13. ^ "Supreme Court Upholds Hatch Act, 6-3; Says Curbs on Political Activity Are Fair" (PDF). New York Times. June 26, 1973. Retrieved 2013.
  14. ^ Madden, Richard (December 21, 1975). "Congressional Session Marked by Clashes with Ford on Energy and Tax Cut" (PDF). New York Times. Retrieved 2013.
  15. ^ Naughton, James M. (April 13, 1976). "Ford Vetoes Bill to Ease Hatch Act" (PDF). New York Times. Retrieved 2013.
  16. ^ Weaver, Jr., Warren (March 23, 1977). "Carter Proposes End of Electoral College in Presidential Votes" (PDF). New York Times. Retrieved 2013.
  17. ^ Pear, Robert (November 18, 1987). "House Approves Bill to Lift Curbs On Federal Employees in Politics". New York Times. Retrieved 2013.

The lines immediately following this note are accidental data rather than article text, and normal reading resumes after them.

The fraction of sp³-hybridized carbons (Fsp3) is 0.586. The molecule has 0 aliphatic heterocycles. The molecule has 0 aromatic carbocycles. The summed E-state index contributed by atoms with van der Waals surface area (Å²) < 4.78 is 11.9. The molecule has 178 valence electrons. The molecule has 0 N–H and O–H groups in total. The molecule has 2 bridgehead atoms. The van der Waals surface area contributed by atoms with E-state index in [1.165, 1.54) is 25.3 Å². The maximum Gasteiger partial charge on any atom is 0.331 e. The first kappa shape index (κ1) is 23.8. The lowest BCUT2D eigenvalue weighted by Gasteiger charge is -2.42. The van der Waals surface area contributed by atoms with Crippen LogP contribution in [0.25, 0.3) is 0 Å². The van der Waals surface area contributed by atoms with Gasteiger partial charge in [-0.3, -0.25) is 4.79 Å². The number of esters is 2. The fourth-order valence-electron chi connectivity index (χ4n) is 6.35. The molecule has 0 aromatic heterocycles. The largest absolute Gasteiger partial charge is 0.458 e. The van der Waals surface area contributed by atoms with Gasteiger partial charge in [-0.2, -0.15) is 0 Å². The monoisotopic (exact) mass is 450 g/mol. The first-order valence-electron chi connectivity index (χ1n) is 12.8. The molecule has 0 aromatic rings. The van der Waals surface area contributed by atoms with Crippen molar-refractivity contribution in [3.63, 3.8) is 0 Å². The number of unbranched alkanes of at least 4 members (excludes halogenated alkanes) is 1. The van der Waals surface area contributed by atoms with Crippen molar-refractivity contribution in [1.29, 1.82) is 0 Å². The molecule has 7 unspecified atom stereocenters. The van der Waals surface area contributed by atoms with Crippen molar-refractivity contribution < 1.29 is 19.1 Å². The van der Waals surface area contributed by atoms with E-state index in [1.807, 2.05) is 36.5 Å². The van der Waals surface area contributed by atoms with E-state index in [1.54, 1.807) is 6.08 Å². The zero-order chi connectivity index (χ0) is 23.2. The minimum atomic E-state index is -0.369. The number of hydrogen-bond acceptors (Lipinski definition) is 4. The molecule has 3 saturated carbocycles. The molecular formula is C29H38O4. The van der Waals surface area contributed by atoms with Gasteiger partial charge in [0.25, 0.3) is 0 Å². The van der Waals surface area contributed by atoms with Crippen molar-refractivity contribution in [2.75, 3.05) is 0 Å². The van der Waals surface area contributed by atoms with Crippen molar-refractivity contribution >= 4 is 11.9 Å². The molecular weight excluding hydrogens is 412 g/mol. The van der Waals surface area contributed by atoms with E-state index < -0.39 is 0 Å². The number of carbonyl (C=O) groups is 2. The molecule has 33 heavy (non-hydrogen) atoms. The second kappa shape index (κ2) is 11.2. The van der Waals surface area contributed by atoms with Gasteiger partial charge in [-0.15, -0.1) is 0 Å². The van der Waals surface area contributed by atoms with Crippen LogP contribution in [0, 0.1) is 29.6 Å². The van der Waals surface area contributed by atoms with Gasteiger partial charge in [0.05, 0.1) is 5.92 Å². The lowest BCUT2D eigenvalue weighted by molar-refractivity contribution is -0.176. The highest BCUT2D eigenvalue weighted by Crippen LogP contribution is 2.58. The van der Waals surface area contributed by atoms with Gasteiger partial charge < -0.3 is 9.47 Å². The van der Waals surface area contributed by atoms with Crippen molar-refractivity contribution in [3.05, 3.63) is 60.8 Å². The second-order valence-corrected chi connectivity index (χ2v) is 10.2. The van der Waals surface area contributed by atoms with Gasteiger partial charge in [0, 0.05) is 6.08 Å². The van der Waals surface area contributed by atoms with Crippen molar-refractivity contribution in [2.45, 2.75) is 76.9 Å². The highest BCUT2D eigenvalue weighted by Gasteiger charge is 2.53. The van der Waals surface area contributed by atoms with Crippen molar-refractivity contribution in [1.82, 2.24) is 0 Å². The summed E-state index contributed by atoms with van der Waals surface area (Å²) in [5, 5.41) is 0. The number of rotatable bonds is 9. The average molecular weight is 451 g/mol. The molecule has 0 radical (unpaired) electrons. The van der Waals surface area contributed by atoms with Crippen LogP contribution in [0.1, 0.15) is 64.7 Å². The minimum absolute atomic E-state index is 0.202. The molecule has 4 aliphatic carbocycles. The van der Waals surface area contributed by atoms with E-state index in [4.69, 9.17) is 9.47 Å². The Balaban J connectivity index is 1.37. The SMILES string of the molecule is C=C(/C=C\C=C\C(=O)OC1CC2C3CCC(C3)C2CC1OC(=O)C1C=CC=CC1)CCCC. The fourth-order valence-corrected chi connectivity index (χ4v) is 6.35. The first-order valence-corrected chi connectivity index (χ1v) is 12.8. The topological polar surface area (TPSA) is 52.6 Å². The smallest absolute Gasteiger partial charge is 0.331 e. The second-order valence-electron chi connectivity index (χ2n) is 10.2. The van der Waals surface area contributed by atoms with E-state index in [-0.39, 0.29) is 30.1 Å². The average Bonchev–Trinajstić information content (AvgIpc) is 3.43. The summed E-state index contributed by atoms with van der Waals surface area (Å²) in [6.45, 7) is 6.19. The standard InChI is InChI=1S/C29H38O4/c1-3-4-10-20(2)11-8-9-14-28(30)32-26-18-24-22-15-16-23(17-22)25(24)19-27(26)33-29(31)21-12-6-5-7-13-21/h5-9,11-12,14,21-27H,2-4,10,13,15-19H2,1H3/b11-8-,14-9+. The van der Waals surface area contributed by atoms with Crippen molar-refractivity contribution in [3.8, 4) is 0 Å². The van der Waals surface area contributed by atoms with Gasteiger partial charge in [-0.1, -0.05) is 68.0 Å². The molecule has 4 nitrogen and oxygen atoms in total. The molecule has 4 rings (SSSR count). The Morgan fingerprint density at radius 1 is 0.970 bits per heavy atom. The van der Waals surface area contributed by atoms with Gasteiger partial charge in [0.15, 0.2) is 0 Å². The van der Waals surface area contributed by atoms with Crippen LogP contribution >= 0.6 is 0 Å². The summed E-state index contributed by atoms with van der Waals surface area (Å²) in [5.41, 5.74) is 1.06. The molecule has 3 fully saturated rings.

18. ^ Dowd, Maureen (June 16, 1990). "President Vetoes a Bill and Makes a Threat on Second". New York Times. Retrieved 2013.
  19. ^ Berke, Richard L. (June 22, 1990). "Senate Upholds Veto of Bill On U.S. Workers in Politics". New York Times. Retrieved 2013.
  20. ^ ADDED CITATION SOURCE , Retrieved Nov 4, 2016 http://uscode.house.gov/statutes/pl/103/94.pdf and specific to "affect results of an election" citation : http://www.ipmall.info/sites/default/files/hosted_resources/crs/R44469_2016-04-13.pdf - page 4.
  21. ^ "Statement by the Press Secretary..." Statements and Releases. whitehouse.gov. Retrieved 2013.
  22. ^ Directive 1344.10. Political Activities by Members of the Armed Forces. Department of Defense (2008-02-19).
  23. ^ Cpl. R. Drew Hendricks, "DoD policy limits political practices in the workplace". Marine Forces Pacific. marines.mil (2008-01-31).
  24. ^ Christopher Garcia. Political Activities. Office of Under Secretary of Defense for Personnel & Readiness.